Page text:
Conclusions

With routine deep sedation, the colonoscopy completion rate nears the target performance for colonoscopic screening programs, at centers where colonoscopists of difference experience are employed in such programs. Organizing the daily workload to prevent negative factors affecting the success rate from occurring in combination may enable up to 85% of incomplete procedures to be converted into successful colonoscopies.

Background

In colorectal cancer screening, successful colonoscopy is related to the polyps detection rate and the percentage of complete colon examinations achieved with cecal intubation. Both factors depend on technical issues and the endoscopist's performance [1]. The quality standard for the polyps detection rate (set at 25% in men and 15% in women) is related to the withdrawal time and differences seem to be due more to endoscopists' individual sensitivity than to their technical expertise [2].

Completed colonoscopy rates of 97-99% have been reported and, although a rate of 90% is acceptable in routine clinical activity, it is best to aim for at least 95% of completed colonoscopies in screening programs [3]. Various technical factors play a part, such as the calibre [4] or stiffness [5] of the instrument used, and the time of day when the test is scheduled [6], but the endoscopists' experience and the number of endoscopies they have already performed have an important influence on the success of the test [7].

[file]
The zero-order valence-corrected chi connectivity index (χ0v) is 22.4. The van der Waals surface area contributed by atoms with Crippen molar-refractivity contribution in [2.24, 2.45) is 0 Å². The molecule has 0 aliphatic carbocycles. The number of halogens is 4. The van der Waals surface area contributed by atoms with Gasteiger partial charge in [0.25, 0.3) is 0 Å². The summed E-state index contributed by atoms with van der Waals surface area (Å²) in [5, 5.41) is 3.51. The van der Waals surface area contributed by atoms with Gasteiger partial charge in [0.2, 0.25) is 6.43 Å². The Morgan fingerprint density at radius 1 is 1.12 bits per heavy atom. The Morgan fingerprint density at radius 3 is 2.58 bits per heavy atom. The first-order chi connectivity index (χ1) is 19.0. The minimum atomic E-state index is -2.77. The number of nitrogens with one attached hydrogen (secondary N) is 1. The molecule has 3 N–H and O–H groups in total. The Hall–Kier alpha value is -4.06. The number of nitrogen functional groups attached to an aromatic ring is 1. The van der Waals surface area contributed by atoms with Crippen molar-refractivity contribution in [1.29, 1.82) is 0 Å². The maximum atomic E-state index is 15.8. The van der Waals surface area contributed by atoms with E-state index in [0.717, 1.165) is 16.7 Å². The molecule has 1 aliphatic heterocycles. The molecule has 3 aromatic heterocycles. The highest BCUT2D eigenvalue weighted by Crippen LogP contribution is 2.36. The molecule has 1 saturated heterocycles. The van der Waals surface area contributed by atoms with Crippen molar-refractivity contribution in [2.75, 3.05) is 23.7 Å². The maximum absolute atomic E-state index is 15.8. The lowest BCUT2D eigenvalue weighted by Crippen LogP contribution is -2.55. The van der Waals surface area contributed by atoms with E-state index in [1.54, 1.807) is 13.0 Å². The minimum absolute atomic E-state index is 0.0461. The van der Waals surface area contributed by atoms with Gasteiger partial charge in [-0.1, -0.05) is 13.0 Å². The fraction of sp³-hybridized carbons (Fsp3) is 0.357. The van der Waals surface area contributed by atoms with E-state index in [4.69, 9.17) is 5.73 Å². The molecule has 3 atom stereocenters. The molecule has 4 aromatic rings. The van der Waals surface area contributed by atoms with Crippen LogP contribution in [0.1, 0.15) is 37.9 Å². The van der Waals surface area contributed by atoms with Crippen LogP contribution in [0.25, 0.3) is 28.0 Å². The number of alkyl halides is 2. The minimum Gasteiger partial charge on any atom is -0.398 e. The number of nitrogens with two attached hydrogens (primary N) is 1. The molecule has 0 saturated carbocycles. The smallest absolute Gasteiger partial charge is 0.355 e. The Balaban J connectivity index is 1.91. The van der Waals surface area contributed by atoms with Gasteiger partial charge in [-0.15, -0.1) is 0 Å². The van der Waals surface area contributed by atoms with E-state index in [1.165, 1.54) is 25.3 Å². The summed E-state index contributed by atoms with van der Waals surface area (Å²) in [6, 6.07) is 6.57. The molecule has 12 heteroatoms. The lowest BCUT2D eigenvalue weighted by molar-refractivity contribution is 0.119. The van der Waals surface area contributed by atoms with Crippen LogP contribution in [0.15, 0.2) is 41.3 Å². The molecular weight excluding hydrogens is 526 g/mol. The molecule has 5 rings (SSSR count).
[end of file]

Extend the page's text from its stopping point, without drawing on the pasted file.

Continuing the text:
Some endoscopy units achieve good results because the activity is handled by a single, dedicated endoscopist [8,9], while large teaching centres reach lower quality indicators for their colonoscopy activities [10]. In large hospitals, the overall colonoscopy completion rates are influenced by the procedure being implemented by trainee doctors and by endoscopists from different specialities (gastroenterological, surgical, or internal medicine). In such cases, strategies have been proposed to improve performance based on auditing programs, adjusting the various endoscopists' workload in the light of their results [11], or having trainees use auxiliary devices to facilitate cecal intubation [12].